APTLY for a record called Ghost, Barnsley folk song thrush Kate Rusby's new album has rather ghosted in under the radar.

It was launched at Kate's inaugural Underneath Stars Festival at Cannon Hall Farm in South Yorkshire and the Cambridge Folk Festival, then made available through the Rusby family empire's Pure Records website and digitally. Its general release followed on August 4, without the customary raft of reviews in the national press. Yes, the media has had its eye almost solely on another Kate, the unexpected second coming of Kate Bush, but Rusby usually gains plenty of column inches.

What's more, Ghost is a landmark album in a career that stretches to more than 20 years now. Kate unquestionably lost a key component when John McCusker took his fiddle and flute elsewhere and it has taken a while for the need to stretch out musically – a demand made almost monotonously from this parish – to be met by Kate and her musician husband Damien O'Kane.

Jointly occupying the producer's seat (a delicate balancing act no doubt), they have overseen a subtle shift in the Rusby template. Acoustic folk on accordion, banjo, bouzouki, double bass and guitar is still her default position for 12 traditional airs and Rusby originals, but "sonically the album heralds points of departure" on her first all-original studio set since 2010.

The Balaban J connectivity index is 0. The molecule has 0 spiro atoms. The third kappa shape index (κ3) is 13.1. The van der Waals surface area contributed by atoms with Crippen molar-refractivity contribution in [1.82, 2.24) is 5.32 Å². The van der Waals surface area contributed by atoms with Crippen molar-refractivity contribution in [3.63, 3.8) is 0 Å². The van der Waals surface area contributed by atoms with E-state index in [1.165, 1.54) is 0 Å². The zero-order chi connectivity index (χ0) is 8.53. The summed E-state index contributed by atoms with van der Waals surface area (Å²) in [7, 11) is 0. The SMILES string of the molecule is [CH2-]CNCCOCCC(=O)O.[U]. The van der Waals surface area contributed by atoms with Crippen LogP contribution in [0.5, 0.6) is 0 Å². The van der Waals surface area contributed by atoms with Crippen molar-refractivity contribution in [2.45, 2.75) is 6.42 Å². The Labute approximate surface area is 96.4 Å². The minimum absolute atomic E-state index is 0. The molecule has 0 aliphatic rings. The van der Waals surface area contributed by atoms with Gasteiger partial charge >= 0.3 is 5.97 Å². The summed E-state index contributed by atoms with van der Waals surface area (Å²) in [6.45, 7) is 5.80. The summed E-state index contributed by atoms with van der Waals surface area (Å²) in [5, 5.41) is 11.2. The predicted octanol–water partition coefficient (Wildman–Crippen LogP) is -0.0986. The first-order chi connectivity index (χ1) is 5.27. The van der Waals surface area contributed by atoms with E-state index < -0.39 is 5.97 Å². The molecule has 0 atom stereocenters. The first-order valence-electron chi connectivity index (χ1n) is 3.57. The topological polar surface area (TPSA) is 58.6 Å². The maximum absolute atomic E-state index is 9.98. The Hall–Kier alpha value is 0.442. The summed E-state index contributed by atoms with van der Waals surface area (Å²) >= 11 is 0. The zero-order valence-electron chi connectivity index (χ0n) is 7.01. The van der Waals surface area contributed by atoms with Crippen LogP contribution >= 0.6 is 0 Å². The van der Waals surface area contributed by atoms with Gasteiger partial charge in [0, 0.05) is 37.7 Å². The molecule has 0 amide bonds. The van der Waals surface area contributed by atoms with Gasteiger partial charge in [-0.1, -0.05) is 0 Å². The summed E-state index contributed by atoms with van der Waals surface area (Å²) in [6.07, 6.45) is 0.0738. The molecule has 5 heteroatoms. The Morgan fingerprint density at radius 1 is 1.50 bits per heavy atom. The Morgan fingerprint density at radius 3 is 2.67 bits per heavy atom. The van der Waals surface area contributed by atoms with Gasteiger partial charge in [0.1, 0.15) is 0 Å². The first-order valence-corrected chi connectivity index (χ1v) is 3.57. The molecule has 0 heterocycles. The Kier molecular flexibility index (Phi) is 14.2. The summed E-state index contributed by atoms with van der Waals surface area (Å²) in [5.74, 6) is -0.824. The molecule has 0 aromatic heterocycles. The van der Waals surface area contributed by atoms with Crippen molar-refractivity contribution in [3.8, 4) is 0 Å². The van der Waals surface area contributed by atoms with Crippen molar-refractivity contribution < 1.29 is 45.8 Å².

This is not to suggest Kate has had her "Judas" moment and done a Dylan by converting to electricity, and nor will she ever be boundary-breaking in the manner of Kate Bush, but Ghost does present a "fresh new sound that experiments with effects and electric guitar sounds”. This is most apparent on the stand-out opener The Outlandish Knight , with its echoes, and the ghost song Bonnie Bairns.

Elsewhere, Kate is on more familiar ground, switching between sad (The Youthful Boy, I Am Sad, The Night Visit, After This) and the jaunty (We Will Sing, Three Jolly Fishermen, Martin Said, Silly Old Man); story-telling songs, often in the language of the great songbooks, often of acts of folly .

The game-changer, however, is Kate accompanying herself on piano on the closing title track. More please.